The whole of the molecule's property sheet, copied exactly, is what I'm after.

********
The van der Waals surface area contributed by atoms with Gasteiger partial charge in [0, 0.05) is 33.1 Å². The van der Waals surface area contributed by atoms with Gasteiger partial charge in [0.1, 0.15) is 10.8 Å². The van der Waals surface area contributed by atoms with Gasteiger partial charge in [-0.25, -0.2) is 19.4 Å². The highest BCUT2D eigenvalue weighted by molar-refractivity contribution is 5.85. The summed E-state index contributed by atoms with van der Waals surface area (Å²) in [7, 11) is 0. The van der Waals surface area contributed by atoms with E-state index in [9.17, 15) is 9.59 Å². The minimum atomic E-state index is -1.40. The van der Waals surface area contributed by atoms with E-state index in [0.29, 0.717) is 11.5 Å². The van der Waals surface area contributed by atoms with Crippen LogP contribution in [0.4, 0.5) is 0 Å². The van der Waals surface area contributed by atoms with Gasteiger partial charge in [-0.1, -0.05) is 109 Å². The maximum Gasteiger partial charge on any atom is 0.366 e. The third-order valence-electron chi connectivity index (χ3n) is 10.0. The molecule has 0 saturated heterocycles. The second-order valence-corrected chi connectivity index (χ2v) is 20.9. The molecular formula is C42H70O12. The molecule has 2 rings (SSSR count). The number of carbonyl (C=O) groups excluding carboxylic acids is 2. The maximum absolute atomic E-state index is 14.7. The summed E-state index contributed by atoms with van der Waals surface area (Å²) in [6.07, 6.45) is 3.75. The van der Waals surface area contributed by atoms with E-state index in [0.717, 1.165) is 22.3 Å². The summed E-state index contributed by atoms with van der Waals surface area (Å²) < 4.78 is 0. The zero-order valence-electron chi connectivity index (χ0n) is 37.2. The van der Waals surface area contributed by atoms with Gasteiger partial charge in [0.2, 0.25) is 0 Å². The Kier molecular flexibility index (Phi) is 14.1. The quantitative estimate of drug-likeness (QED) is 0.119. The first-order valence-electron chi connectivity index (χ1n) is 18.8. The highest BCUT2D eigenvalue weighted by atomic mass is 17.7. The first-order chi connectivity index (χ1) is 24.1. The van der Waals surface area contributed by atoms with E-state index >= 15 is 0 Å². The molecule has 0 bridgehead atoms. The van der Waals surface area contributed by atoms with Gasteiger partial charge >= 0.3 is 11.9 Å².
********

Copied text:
The van der Waals surface area contributed by atoms with Gasteiger partial charge in [0, 0.05) is 33.1 Å². The van der Waals surface area contributed by atoms with Gasteiger partial charge in [0.1, 0.15) is 10.8 Å². The van der Waals surface area contributed by atoms with Gasteiger partial charge in [-0.25, -0.2) is 19.4 Å². The highest BCUT2D eigenvalue weighted by molar-refractivity contribution is 5.85. The summed E-state index contributed by atoms with van der Waals surface area (Å²) in [7, 11) is 0. The van der Waals surface area contributed by atoms with E-state index in [9.17, 15) is 9.59 Å². The minimum atomic E-state index is -1.40. The van der Waals surface area contributed by atoms with E-state index in [0.29, 0.717) is 11.5 Å². The van der Waals surface area contributed by atoms with Crippen LogP contribution in [0.4, 0.5) is 0 Å². The van der Waals surface area contributed by atoms with Gasteiger partial charge in [-0.1, -0.05) is 109 Å². The maximum Gasteiger partial charge on any atom is 0.366 e. The third-order valence-electron chi connectivity index (χ3n) is 10.0. The molecule has 0 saturated heterocycles. The second-order valence-corrected chi connectivity index (χ2v) is 20.9. The molecular formula is C42H70O12. The molecule has 2 rings (SSSR count). The number of carbonyl (C=O) groups excluding carboxylic acids is 2. The maximum absolute atomic E-state index is 14.7. The summed E-state index contributed by atoms with van der Waals surface area (Å²) in [6.07, 6.45) is 3.75. The van der Waals surface area contributed by atoms with E-state index in [0.717, 1.165) is 22.3 Å². The summed E-state index contributed by atoms with van der Waals surface area (Å²) < 4.78 is 0. The zero-order valence-electron chi connectivity index (χ0n) is 37.2. The van der Waals surface area contributed by atoms with Gasteiger partial charge in [0.2, 0.25) is 0 Å². The Kier molecular flexibility index (Phi) is 14.1. The quantitative estimate of drug-likeness (QED) is 0.119. The first-order valence-electron chi connectivity index (χ1n) is 18.8. The highest BCUT2D eigenvalue weighted by atomic mass is 17.7. The first-order chi connectivity index (χ1) is 24.1. The van der Waals surface area contributed by atoms with E-state index >= 15 is 0 Å². The molecule has 0 bridgehead atoms. The van der Waals surface area contributed by atoms with Gasteiger partial charge >= 0.3 is 11.9 Å².